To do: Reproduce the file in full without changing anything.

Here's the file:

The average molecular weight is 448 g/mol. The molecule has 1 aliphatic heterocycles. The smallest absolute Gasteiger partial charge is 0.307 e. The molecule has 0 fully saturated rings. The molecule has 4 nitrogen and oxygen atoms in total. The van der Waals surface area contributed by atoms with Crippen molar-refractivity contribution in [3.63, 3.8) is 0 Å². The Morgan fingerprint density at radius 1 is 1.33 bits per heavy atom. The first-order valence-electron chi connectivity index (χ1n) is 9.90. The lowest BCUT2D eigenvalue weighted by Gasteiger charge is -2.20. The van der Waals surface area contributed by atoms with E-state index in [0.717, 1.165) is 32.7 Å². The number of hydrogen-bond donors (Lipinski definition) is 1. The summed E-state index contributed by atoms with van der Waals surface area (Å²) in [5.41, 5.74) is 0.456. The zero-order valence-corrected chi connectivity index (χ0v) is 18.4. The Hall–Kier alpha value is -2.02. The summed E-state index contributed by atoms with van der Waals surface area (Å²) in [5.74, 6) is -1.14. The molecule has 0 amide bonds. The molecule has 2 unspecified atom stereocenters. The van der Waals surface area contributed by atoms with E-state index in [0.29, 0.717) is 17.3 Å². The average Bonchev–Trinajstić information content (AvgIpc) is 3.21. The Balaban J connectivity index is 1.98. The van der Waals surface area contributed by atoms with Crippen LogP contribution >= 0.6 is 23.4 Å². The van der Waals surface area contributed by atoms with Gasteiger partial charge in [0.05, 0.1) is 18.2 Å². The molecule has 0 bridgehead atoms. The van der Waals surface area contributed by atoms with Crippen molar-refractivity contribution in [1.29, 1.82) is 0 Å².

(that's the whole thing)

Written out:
The average molecular weight is 448 g/mol. The molecule has 1 aliphatic heterocycles. The smallest absolute Gasteiger partial charge is 0.307 e. The molecule has 0 fully saturated rings. The molecule has 4 nitrogen and oxygen atoms in total. The van der Waals surface area contributed by atoms with Crippen molar-refractivity contribution in [3.63, 3.8) is 0 Å². The Morgan fingerprint density at radius 1 is 1.33 bits per heavy atom. The first-order valence-electron chi connectivity index (χ1n) is 9.90. The lowest BCUT2D eigenvalue weighted by Gasteiger charge is -2.20. The van der Waals surface area contributed by atoms with E-state index in [0.717, 1.165) is 32.7 Å². The number of hydrogen-bond donors (Lipinski definition) is 1. The summed E-state index contributed by atoms with van der Waals surface area (Å²) in [5.41, 5.74) is 0.456. The zero-order valence-corrected chi connectivity index (χ0v) is 18.4. The Hall–Kier alpha value is -2.02. The summed E-state index contributed by atoms with van der Waals surface area (Å²) in [5.74, 6) is -1.14. The molecule has 0 amide bonds. The molecule has 2 unspecified atom stereocenters. The van der Waals surface area contributed by atoms with E-state index in [0.29, 0.717) is 17.3 Å². The average Bonchev–Trinajstić information content (AvgIpc) is 3.21. The Balaban J connectivity index is 1.98. The van der Waals surface area contributed by atoms with Crippen LogP contribution >= 0.6 is 23.4 Å². The van der Waals surface area contributed by atoms with Gasteiger partial charge in [0.05, 0.1) is 18.2 Å². The molecule has 0 bridgehead atoms. The van der Waals surface area contributed by atoms with Crippen molar-refractivity contribution in [1.29, 1.82) is 0 Å².